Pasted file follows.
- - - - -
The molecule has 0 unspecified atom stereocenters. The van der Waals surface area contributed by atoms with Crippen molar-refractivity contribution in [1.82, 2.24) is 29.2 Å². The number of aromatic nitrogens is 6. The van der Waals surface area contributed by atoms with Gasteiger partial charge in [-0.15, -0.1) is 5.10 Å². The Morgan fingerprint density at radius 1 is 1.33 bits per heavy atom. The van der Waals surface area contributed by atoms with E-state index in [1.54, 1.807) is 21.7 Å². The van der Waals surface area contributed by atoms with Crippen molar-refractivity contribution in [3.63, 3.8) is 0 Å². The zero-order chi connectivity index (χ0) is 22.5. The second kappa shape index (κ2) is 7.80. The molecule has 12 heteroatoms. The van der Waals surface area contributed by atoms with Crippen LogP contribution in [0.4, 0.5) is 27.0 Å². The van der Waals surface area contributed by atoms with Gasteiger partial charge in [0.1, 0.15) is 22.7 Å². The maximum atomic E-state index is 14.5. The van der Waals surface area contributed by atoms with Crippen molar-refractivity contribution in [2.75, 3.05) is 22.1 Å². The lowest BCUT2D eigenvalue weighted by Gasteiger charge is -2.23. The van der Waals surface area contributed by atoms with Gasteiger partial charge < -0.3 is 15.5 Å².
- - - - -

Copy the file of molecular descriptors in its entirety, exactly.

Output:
The molecule has 0 unspecified atom stereocenters. The van der Waals surface area contributed by atoms with Crippen molar-refractivity contribution in [1.82, 2.24) is 29.2 Å². The number of aromatic nitrogens is 6. The van der Waals surface area contributed by atoms with Gasteiger partial charge in [-0.15, -0.1) is 5.10 Å². The Morgan fingerprint density at radius 1 is 1.33 bits per heavy atom. The van der Waals surface area contributed by atoms with E-state index in [1.54, 1.807) is 21.7 Å². The van der Waals surface area contributed by atoms with Crippen molar-refractivity contribution in [3.63, 3.8) is 0 Å². The zero-order chi connectivity index (χ0) is 22.5. The second kappa shape index (κ2) is 7.80. The molecule has 12 heteroatoms. The van der Waals surface area contributed by atoms with Crippen LogP contribution in [0.4, 0.5) is 27.0 Å². The van der Waals surface area contributed by atoms with Gasteiger partial charge in [0.1, 0.15) is 22.7 Å². The maximum atomic E-state index is 14.5. The van der Waals surface area contributed by atoms with Crippen molar-refractivity contribution in [2.75, 3.05) is 22.1 Å². The lowest BCUT2D eigenvalue weighted by Gasteiger charge is -2.23. The van der Waals surface area contributed by atoms with Gasteiger partial charge < -0.3 is 15.5 Å².